BLG 144 Lecture Notes - Lecture 5: Species Complex, Reproductive Isolation, Phylogenetics

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5 May 2015
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Speciation
Speciation occurs when populations of the same species become genetically isolated by lack
of gene flow and then diverge from each other due to selection, genetic drift or mutation
Creates two or more distinct species from a single ancestral group
Species: evolutionary independent population or group of populations
Anagenesis (phyletic evolution): changes that gradually change a species into one with
different characteristics
Cladogenesis (branching evolution): splitting the population (gene pool) into 2 or more
separate pools, giving rise to new species, promotes biological diversity by increasing # of
species
Four Criteria to identify a species:
1. Biological species concept
2. Morphospecies concept
3. Ecological species concept
4. Phylogenetic species concept
Biological Species Concept
– analyze reproductive isolation because no gene flow occurs between populations
- if populations cannot interbreed or produce viable offspring = distinct species
- if they can ^ = species (therefore, compatible)
Prezygotic Isolation – prevents individuals of different species from mating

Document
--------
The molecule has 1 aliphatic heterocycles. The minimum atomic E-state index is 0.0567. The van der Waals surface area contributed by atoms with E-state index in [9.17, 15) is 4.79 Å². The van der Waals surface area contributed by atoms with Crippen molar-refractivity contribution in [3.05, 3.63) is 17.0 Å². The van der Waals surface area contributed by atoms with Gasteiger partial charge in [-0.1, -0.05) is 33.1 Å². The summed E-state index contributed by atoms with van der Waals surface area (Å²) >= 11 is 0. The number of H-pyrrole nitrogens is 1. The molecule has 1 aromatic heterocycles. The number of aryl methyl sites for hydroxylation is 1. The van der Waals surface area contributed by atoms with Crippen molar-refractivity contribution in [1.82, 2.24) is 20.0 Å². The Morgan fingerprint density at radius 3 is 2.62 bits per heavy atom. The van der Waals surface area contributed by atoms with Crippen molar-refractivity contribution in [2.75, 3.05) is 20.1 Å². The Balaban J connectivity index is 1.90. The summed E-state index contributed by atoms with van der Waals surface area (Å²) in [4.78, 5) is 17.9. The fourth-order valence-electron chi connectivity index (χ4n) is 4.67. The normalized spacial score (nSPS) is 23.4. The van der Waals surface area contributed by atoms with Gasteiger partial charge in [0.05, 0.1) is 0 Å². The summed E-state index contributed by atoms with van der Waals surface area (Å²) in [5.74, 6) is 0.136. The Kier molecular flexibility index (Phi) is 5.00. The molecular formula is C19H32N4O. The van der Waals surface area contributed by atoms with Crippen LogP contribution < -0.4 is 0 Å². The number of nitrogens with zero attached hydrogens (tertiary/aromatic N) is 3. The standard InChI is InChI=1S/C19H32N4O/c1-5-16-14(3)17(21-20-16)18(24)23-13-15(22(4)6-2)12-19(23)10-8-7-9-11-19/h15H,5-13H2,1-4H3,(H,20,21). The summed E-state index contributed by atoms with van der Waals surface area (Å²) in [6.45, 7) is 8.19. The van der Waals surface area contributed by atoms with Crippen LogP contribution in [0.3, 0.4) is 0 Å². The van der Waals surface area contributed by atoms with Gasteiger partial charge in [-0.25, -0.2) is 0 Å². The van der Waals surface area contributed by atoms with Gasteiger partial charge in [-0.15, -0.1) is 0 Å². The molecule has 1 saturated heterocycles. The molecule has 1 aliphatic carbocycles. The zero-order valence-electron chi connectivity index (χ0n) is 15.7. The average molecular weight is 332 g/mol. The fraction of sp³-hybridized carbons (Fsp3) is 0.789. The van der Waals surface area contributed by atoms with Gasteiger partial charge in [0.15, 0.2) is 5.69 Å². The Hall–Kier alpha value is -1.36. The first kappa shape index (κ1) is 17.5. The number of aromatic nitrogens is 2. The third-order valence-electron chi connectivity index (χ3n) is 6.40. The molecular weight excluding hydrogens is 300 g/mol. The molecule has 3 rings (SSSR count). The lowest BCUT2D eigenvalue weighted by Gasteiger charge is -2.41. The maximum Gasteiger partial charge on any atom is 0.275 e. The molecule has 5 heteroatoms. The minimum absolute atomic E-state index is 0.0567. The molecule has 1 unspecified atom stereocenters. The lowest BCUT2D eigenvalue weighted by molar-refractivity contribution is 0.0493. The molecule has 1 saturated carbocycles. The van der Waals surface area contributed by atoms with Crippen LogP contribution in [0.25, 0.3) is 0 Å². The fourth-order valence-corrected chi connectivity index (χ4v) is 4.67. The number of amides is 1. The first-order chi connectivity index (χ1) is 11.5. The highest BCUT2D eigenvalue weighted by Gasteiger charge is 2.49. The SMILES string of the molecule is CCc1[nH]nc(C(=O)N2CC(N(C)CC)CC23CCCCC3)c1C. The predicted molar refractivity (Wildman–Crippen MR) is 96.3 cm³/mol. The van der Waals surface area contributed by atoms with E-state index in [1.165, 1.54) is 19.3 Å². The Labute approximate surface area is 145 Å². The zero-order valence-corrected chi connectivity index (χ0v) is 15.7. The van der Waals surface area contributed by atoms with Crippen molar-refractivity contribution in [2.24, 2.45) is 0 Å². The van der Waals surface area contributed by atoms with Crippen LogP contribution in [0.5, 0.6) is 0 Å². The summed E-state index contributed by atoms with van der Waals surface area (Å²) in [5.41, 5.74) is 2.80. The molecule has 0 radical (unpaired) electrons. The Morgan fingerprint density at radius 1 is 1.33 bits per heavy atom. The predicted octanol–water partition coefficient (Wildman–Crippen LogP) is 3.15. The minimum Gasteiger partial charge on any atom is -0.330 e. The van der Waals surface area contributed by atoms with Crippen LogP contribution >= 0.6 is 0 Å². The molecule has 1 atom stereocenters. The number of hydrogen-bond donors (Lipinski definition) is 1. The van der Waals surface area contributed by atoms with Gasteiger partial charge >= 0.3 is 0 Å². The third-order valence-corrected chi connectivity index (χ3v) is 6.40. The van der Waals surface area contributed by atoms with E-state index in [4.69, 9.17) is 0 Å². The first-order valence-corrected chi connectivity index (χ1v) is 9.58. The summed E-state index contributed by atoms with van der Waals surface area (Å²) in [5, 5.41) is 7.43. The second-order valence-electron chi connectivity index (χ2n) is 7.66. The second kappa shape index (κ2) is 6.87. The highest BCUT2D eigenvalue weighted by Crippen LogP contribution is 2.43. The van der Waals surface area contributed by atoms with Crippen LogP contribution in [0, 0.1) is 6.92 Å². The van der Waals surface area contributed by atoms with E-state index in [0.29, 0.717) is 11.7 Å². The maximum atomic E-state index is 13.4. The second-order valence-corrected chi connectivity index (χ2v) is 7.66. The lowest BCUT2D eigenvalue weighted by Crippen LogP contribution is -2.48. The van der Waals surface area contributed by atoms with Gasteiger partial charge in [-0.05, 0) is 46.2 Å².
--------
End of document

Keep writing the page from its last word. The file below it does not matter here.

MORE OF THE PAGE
Temporal = populations are isolated because they breed at different times
Habitat = populations are isolated because they breed in different habitats
Behavioral = Do not interbreed because they don’t display courtship
Gametic Barrier = incompatibility of egg and sperm
Mehanical = reproductive structures are incompatible
Postzygotic – offspring of the species does not survive
Hybrid viability – hybrid offspring do not develop normally and die as embryos
Hybrid sterility – hybrid offspring mature but are sterile
Morphospecies Concept
- Identify differences in size, shape or other morphological features –
Disadvantages of this concept
1. Cannot identify cryptic species – looks the same by morphological traits
2. Subjective morphological traits – disagree on what distinguishes a trait
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